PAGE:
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What's the ROI for infrastructure?
I'm sure that U.S. Secretary of Transporta tion Ray LaHood didn't quite mean what he said when he told the Senate Budget Committee, "There's a lot of lousy bridges and roads that need to be constructed."
While the comment is amusing, LaHood's larger point was a crucial one—one that is frequently acknowledged and too seldom addressed: The United States' transportation infrastructure is in sore need of investment in repairs, upgrades, and added capacity.
It's not as if the nation doesn't already spend a lot on such projects, but the need is far greater than the resources allotted to them. LaHood told the committee that the Department of Transportation has a backlog of between US $80 billion and $100 billion in high-priority infrastructure-improvement projects that it cannot afford to fund, according to a report on FederalTimes.com.
Infrastructure projects were intended to be an important part of the United States' federal plan to stimulate the economy, and with good reason. One is jobs. The Associated General Contractors of America estimates that 25 percent of construction workers are unemployed, so the need is great. But spending on infrastructure is not just federal largesse intended to make work. It is a form of investment crucial to our economic well-being.
For several years now, businesses that move goods or depend on their movement have sought to convince policymakers of the importance of a sound, efficient national infrastructure to our economic strength. Trouble is, it's not easy to measure the return on investment in things like roads and bridges. We all know they can pay off in improved safety and reduced congestion, but how much exactly?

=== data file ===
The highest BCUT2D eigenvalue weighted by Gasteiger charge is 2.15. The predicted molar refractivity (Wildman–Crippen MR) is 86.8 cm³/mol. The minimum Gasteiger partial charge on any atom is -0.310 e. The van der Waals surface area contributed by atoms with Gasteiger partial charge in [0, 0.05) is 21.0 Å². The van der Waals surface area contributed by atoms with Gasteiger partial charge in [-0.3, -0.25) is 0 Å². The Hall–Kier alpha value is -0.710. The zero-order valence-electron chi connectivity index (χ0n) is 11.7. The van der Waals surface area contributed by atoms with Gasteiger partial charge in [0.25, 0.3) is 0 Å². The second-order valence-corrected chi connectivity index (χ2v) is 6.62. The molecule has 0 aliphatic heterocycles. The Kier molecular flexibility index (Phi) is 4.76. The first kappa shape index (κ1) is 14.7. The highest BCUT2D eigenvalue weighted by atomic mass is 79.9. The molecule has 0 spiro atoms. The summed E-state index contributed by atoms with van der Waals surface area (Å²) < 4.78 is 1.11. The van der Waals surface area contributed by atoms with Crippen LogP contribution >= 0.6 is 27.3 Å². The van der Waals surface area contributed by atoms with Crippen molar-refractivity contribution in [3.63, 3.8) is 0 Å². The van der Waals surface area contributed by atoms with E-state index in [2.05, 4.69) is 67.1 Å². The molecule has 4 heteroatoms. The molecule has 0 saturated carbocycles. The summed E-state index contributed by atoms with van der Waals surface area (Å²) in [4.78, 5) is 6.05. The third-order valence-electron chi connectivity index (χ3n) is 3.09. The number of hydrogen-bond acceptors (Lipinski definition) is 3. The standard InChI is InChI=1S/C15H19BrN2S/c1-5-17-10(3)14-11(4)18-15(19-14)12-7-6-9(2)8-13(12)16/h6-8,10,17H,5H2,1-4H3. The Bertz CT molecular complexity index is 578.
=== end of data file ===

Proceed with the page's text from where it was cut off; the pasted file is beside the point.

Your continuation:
We may soon have some answers. As Janet Kavinoky writes in her article on infrastructure, "At a crossroads," the U.S. Chamber of Commerce is launching an effort to measure the performance of the nation's infrastructure and quantify exactly how it affects the U.S. economy. The trade group will create national and state performance indexes for each of what it considers the four core sectors of U.S. infrastructure: transportation, energy, broadband, and water.
The transportation index will be the first one the chamber issues. Once Congress turns its attention to the next round of transportation funding authorization bills, the index could provide just the sort of information needed to show how investment in roads, bridges, and so forth pays off for the entire nation—not just in construction jobs but in providing the clear arteries required for a healthy and vibrant economy.
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